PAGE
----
Colossians 1:1-8

Sunday Morning Bible Study

March 1, 2009


This morning we begin a new topic for study – Paul’s letter to the Colossians.

Homework assignment:  This week try reading through the little letter at least once.

Behind the Author

Paul had made a couple of tours around the Mediterranean, preaching the gospel and starting churches.  On one of his trips he stopped in Jerusalem and was arrested in the Temple for stirring up trouble in the Jewish world.  He ended up in the hands of the Gentile Romans and then eventually wound up sitting in Rome waiting for a trial before Caesar.

During this time of imprisonment in Rome, Paul wrote a couple of letters, called his “Prison Epistles”.  The year is 60AD.  The church in Colosse is about five years old.

Behind the City

The ancient city of Colosse was located in the area known in the Bible as “Asia Minor”.  Another name for the region was “Phrygia”.  Today the country of Turkey covers this area.

Colosse was located in the southern part of the Lycus valley.

There were three main cities in the valley:  Hierapolis, Laodicea, and Colosse.

In the 6th century BC, the city was flourishing.  The ancient Greek historian Herodotus records that when the Persian king Xerxes came to Colosse, it was a large city.  We know Xerxes as Ahasuerus, the king who married Esther.

The city was originally an important trade center, being located on the main highway that connected the city of Ephesus to the lands in the east (like Persia).

The Lycus valley produced olives and figs.  The city was also known for its wool.  Both Laodicea and Colosse had developed a beautiful purple-dyed wool.  The name “Colosse” comes from the Latin collossinus, meaning “purple wool”.

When the Romans came along, they built new roads that ended up causing the economy of Colosse to shrink and by Paul’s day it was a small city.

History (Tacitus – Annales 14.27) tells us that in the year 60AD there was a huge earthquake in the region, leveling many cities.  It is thought that Paul wrote his letter at this time, before news of the earthquake reached Rome.  The cities were rebuilt.

The city was weakened under Islamic rule and was eventually destroyed in the 12th century.

All that’s left of Colosse today is a “tel”, an unexcavated mound of dirt that covers the ruins of the ancient city.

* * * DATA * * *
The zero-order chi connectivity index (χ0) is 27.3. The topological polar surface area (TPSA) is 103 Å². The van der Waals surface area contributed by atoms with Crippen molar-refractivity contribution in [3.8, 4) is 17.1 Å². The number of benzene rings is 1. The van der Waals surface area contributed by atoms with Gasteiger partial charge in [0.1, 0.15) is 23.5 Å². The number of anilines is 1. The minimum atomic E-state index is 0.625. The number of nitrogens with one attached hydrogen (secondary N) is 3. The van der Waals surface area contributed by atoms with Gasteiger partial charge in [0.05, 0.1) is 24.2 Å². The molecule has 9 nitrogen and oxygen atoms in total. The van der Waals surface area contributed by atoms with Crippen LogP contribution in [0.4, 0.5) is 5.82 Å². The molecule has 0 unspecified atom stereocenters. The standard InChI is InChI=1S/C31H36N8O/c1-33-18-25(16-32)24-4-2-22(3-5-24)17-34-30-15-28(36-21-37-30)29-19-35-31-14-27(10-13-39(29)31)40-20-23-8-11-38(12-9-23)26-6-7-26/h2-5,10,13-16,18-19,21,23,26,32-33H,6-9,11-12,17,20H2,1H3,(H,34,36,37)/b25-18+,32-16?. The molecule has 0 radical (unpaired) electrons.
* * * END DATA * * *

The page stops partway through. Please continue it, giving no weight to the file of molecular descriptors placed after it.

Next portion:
Show video flying to Colosse

Behind the Church

The interesting thing about the letter to the Colossians is that it was a church that Paul did not personally start and at the time of his writing, he had never personally been to Colosse.

(Col 2:1 NKJV)  For I want you to know what a great conflict I have for you and those in Laodicea, and for as many as have not seen my face in the flesh,

The church most likely was established during the time when Paul had spent a total of three years in Ephesus.  Luke records that …

(Acts 19:10 NKJV)  …all who dwelt in Asia heard the word of the Lord Jesus, both Jews and Greeks.

When you play detective and put the pieces together you come up with this scenario:

A man from Colosse named Epaphras was the first to preach the gospel in Colosse.

(Col 1:7 NKJV)  as you also learned from Epaphras…
(Col 4:12 NKJV)  Epaphras, who is one of you…
It is likely that Epaphras came to Christ in Ephesus under Paul’s ministry.

Another person from Colosse was named Onesimus:

(Col 4:9 NKJV)  with Onesimus, a faithful and beloved brother, who is one of you…

We know from Paul’s letter to Philemon that Onesimus was a runaway slave who used to belong to Philemon.  Paul led Onesimus to Christ while in prison in Rome and sent him back to Colosse with this letter, and to make things right with Philemon.

Philemon and his wife Apphia  hosted the church in their home (Phile. 1:2).

Their son Archippus seems to have been the pastor of the church (Phile. 1:2)

(Col 4:17 NKJV)  And say to Archippus, "Take heed to the ministry which you have received in the Lord, that you may fulfill it."

History is silent on what happens to the church after Paul’s time.

Behind the Letter

Being on a trade route, the city had a population of all kinds of people.

Roman coins from Colosse indicate the worship of numerous deities, including Artemis, Helios, Demeter, Isis, and Serapis. To this you have to add the Phrygian mystery religions like the worship of Cybele, the Roman emperor worship, and finally Judaism.

This kind of mixture of cultures brought about a pretty fertile ground for goofy kinds of doctrine to spring up.

The founder of the church, Epaphras, has made his way to Rome and is with Paul, reporting on the condition of things in Colosse, Laodicea, and Hierapolis, including some of the strange doctrines that had sprung up.

One of the heresies that was on the way to springing up would be known as Gnosticism, some have suggested that Gnosticism may have gotten it’s start at Colosse.

The word comes from the Greek gnosis, meaning “to know” (an a-gnostic is someone who doesn’t know)